Reconsidering Minor Cinema: René Laloux, Félix Guattari, and the Machinery of Signs
Following Deleuze and Guattari, the concept of minor cinema is often discussed with respect to questions of authorship and nationality. In this perspective, “minor cinema” comes to equal almost all movies created in economic independence of major US film companies and in connection to non-western discourses, in particular post colonialism. This talk highlights the specificity of Guattari’s contributions to defining “minor cinema,” by focusing on his emphasis concerning the transversal connections between technology and subjectivity. More concretely, it focuses on the movies that the French animator and film director René Laloux (1929-2004) realized in the psychiatric clinic of La Borde in the mid- and late 1950s – with the active participation of the clinic’s patients and of Guattari. Drawing on Tic-tac (1957) and Les dents du singe (1960), I argue that the technique and aesthetic of Laloux’s animations confront us with cinematography in its “minor” state, i.e. before becoming overloaded with faces, text, and meanings. As a result, Guattari’s plea for cinema as a “minor art” is conceived of as a plea for the heterogeneity of cinematographic signs.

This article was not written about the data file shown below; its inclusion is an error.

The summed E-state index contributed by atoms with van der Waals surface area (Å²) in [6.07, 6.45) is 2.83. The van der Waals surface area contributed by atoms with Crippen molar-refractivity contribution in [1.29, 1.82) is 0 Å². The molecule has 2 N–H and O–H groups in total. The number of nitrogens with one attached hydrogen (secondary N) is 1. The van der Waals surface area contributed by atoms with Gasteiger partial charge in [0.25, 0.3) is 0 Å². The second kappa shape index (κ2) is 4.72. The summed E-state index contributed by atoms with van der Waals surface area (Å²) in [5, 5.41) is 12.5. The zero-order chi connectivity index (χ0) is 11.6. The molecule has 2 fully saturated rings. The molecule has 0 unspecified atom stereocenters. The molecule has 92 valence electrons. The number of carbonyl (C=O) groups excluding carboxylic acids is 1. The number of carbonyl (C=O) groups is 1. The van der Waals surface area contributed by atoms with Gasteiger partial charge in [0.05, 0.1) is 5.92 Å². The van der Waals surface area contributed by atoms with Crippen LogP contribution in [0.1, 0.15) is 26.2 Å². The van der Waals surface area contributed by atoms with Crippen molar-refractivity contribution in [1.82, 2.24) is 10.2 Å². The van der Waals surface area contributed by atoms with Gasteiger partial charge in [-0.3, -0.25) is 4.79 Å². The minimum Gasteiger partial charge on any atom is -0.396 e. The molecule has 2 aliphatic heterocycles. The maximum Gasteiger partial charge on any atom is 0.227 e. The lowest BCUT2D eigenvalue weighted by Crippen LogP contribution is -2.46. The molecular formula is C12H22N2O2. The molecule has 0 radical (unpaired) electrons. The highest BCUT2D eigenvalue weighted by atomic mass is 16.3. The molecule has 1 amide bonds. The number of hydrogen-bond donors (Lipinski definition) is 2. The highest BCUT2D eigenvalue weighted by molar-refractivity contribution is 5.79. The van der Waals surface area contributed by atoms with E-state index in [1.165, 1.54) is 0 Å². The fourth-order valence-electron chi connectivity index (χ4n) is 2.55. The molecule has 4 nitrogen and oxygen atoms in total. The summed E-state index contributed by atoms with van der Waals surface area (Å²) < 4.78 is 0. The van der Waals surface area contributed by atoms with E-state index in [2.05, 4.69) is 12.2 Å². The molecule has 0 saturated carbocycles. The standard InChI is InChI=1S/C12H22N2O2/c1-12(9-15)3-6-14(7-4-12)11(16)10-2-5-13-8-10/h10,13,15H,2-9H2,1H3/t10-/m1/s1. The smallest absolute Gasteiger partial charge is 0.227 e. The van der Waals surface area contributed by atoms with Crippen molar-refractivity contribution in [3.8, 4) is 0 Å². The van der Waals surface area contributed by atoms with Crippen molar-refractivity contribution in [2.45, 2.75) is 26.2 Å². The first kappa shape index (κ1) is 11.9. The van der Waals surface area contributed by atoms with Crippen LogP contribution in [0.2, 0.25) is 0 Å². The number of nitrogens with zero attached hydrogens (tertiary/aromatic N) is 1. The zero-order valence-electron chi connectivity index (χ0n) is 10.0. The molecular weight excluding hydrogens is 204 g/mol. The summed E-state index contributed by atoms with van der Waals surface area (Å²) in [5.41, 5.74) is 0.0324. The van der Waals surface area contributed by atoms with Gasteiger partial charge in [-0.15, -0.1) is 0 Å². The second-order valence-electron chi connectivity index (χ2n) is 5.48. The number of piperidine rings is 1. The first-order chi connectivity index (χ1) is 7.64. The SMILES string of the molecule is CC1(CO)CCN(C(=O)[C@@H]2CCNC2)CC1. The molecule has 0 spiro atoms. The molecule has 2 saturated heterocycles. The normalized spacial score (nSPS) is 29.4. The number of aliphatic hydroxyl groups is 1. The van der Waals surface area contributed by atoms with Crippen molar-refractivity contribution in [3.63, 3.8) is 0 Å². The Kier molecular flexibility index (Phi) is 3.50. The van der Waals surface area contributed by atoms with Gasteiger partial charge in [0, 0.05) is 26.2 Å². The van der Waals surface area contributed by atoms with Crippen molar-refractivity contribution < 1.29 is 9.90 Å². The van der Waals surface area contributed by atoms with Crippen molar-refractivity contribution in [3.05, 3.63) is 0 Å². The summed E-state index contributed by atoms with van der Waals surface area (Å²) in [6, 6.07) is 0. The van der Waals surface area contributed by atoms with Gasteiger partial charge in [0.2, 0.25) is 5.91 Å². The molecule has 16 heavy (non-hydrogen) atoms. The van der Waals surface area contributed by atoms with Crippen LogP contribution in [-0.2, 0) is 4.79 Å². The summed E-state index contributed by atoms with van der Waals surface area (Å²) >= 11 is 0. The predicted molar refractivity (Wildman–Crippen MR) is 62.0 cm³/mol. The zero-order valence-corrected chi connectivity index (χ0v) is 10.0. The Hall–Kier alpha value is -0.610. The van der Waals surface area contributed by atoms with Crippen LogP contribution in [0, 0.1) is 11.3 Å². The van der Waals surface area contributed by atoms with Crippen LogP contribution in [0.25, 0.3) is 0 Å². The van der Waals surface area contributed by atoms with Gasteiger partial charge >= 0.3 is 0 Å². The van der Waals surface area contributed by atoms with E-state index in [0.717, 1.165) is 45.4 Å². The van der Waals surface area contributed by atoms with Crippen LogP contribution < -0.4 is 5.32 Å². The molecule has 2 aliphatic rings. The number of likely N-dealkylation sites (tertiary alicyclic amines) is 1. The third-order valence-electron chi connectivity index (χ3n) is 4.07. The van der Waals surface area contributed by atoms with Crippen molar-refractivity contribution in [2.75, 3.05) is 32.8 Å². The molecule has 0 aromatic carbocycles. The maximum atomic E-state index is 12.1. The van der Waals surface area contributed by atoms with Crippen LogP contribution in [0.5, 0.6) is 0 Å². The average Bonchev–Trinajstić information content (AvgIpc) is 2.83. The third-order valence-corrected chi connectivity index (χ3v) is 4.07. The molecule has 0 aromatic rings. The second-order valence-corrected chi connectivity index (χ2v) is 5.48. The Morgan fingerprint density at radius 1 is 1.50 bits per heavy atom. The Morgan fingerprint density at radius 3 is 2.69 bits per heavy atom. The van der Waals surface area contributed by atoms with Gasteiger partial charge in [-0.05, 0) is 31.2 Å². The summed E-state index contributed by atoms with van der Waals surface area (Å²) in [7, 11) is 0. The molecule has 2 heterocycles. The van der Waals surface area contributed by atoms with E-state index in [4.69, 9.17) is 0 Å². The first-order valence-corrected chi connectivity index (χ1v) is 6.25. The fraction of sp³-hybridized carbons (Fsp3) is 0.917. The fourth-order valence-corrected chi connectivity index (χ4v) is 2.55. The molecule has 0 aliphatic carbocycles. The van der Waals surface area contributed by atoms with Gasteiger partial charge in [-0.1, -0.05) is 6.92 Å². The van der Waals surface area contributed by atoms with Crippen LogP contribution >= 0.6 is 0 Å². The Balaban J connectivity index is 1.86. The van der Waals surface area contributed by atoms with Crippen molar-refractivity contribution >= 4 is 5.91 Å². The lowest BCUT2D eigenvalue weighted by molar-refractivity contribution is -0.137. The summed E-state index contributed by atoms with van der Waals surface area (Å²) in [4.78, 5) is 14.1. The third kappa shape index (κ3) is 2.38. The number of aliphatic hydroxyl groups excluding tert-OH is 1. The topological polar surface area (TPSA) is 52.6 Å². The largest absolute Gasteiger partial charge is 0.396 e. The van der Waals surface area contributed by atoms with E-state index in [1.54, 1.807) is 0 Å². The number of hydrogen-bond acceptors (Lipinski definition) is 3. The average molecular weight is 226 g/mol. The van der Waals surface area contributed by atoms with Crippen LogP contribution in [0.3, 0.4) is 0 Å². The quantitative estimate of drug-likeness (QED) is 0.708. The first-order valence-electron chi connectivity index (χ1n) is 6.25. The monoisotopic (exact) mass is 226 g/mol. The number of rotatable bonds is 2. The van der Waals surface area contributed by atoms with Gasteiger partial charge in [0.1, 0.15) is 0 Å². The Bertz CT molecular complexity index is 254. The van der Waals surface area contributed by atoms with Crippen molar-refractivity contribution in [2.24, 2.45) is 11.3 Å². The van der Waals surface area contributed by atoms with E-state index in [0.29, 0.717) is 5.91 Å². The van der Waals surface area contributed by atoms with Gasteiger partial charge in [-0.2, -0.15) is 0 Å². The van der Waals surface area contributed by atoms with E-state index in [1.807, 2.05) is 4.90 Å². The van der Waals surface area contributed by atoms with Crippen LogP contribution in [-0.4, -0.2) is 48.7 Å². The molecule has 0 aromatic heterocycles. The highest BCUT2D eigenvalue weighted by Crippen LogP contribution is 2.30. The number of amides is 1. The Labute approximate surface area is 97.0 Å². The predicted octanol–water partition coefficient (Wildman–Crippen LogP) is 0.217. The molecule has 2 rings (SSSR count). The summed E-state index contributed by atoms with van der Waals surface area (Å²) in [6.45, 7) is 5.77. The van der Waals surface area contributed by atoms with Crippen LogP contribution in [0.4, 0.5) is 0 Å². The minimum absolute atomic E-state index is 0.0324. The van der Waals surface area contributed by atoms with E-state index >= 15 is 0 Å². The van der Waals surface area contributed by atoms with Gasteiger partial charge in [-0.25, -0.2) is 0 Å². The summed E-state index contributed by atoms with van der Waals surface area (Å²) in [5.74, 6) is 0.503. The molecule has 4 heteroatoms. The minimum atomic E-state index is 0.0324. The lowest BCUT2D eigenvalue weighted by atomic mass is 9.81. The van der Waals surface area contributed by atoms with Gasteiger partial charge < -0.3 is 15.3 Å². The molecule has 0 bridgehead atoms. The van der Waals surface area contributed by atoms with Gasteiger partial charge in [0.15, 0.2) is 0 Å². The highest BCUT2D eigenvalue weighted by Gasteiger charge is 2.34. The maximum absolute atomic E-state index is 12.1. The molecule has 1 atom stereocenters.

Henning Schmidgen is Professor of Media Studies at Bauhaus University in Weimar, Germany. Straddling the boundaries between media studies and the history of science, Schmidgen has worked extensively on Guattari’s machines, Canguilhem’s concepts, and the problem of living time in 19th century physiology and psychology. His research is published by journals such as Isis, Configurations, and Grey Room. Among his recent books are The Helmholtz-Curves. Tracing Lost Time (2014), Bruno Latour in Pieces. An Intellectual Biography (2015), and Die Guattari-Tapes. Gespräche mit Antonio Negri, Jean Oury, Paul Virilio und anderen (2019).